No storm shutter can withstand all hurricane or tornado damage, but all well-made and properly installed shutters can greatly decrease the possibility of damage from flying debris and strong winds. And once the wind gets into the home, water damage and the loss of a roof can soon follow.
Here are some ideas that might help you offer an upgrade to your customers or ease the minds of those already asking about window protection:
Plywood panels probably can be fabricated by your current carpentry or cabinet trade contractor. They are just solid, weatherproof plywood panels that can be stored away until they are needed. Of course, they have to be properly designed so they don't blow off.
Colonial hinged shutters are a good option, and they do add a charm to the look of almost any home. If they are securely installed and well-built, they can offer substantial window protection. They look much nicer than the rollaway shutters, and there are those who believe that if you're going to put shutters on your house, make them look like they work. So why not go all the way and offer shutters that are both decorative and functional?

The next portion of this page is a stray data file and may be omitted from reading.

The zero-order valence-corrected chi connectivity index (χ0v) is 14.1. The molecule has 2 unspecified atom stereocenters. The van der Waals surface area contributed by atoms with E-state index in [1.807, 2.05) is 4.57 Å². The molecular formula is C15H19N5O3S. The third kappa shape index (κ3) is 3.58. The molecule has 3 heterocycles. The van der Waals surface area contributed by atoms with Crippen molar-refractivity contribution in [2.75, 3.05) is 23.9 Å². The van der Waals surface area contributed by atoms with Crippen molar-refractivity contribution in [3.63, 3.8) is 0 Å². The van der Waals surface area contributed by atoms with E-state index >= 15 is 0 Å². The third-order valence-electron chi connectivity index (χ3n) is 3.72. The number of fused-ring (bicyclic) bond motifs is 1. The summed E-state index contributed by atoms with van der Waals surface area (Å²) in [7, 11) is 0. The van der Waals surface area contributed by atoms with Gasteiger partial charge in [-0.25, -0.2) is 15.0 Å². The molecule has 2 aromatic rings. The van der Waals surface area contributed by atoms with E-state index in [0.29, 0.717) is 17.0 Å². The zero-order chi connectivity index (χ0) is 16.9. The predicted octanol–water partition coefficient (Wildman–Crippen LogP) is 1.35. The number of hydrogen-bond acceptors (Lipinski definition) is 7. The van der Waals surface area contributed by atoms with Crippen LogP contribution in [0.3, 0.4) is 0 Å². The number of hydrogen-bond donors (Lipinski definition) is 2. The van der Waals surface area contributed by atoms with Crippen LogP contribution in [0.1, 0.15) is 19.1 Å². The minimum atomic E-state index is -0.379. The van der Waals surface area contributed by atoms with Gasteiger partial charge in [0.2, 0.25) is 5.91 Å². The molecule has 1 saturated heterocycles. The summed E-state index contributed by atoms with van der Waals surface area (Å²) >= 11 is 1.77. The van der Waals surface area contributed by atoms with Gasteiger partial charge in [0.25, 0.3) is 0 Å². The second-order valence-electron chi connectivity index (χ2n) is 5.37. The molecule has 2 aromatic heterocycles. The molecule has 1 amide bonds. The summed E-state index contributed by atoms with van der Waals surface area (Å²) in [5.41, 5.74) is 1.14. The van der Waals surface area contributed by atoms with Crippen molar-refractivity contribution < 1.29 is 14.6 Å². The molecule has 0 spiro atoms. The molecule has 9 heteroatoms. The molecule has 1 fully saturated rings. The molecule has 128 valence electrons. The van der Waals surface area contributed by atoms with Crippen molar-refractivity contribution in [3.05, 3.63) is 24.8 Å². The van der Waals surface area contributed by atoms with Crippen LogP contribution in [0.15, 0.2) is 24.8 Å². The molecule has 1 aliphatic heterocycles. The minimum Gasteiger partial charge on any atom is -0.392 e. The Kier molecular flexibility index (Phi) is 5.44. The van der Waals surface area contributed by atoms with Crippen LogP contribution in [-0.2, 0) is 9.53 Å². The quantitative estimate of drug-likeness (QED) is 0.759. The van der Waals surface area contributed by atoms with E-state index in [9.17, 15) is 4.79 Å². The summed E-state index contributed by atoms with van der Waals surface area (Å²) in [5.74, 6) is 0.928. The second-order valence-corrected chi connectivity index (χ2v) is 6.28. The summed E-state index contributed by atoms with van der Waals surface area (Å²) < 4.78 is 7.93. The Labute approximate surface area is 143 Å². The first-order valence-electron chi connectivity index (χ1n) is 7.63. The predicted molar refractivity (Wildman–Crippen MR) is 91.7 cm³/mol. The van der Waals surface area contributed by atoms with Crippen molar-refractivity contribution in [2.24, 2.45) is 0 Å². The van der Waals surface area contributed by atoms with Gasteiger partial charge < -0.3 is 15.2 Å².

Metal awnings can be closed during high winds to offer some protection. However, they may be less aesthetically pleasing, and if they are left up during a storm, they can do more harm than good. The awnings should cover the windows completely and have some sort of sturdy lock to be of any value.
Another storm-vulnerable area is the garage door, which has a large area. And most of them are lightly built. Offering heavy-duty garage doors is an option, but there also are storm doors specifically for garage doors.
Flash and seal exterior openings to prevent water intrusion and damage.
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